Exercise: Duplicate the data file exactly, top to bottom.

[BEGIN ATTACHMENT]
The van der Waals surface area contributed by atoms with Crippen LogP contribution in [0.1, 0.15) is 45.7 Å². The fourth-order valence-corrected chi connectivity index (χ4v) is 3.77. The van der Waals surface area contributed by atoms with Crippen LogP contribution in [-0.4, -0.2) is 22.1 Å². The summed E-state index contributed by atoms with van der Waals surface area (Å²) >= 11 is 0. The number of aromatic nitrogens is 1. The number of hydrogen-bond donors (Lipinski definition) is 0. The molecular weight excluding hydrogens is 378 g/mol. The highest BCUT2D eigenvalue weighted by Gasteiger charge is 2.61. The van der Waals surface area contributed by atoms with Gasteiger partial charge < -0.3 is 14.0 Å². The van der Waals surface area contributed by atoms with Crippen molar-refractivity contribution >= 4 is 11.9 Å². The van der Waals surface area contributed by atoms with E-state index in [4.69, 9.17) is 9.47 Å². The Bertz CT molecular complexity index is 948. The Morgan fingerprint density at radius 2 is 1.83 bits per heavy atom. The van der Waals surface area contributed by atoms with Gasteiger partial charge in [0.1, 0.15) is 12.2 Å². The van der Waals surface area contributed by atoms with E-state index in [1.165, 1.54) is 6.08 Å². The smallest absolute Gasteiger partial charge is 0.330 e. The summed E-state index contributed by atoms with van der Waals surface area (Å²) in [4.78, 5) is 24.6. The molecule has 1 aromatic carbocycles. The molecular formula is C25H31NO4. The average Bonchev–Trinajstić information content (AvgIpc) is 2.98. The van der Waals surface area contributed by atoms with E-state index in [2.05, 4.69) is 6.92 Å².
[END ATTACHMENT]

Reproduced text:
The van der Waals surface area contributed by atoms with Crippen LogP contribution in [0.1, 0.15) is 45.7 Å². The fourth-order valence-corrected chi connectivity index (χ4v) is 3.77. The van der Waals surface area contributed by atoms with Crippen LogP contribution in [-0.4, -0.2) is 22.1 Å². The summed E-state index contributed by atoms with van der Waals surface area (Å²) >= 11 is 0. The number of aromatic nitrogens is 1. The number of hydrogen-bond donors (Lipinski definition) is 0. The molecular weight excluding hydrogens is 378 g/mol. The highest BCUT2D eigenvalue weighted by Gasteiger charge is 2.61. The van der Waals surface area contributed by atoms with Gasteiger partial charge < -0.3 is 14.0 Å². The van der Waals surface area contributed by atoms with Crippen molar-refractivity contribution >= 4 is 11.9 Å². The van der Waals surface area contributed by atoms with E-state index in [4.69, 9.17) is 9.47 Å². The Bertz CT molecular complexity index is 948. The Morgan fingerprint density at radius 2 is 1.83 bits per heavy atom. The van der Waals surface area contributed by atoms with Gasteiger partial charge in [0.1, 0.15) is 12.2 Å². The van der Waals surface area contributed by atoms with E-state index in [1.165, 1.54) is 6.08 Å². The smallest absolute Gasteiger partial charge is 0.330 e. The summed E-state index contributed by atoms with van der Waals surface area (Å²) in [4.78, 5) is 24.6. The molecule has 1 aromatic carbocycles. The molecular formula is C25H31NO4. The average Bonchev–Trinajstić information content (AvgIpc) is 2.98. The van der Waals surface area contributed by atoms with E-state index in [2.05, 4.69) is 6.92 Å².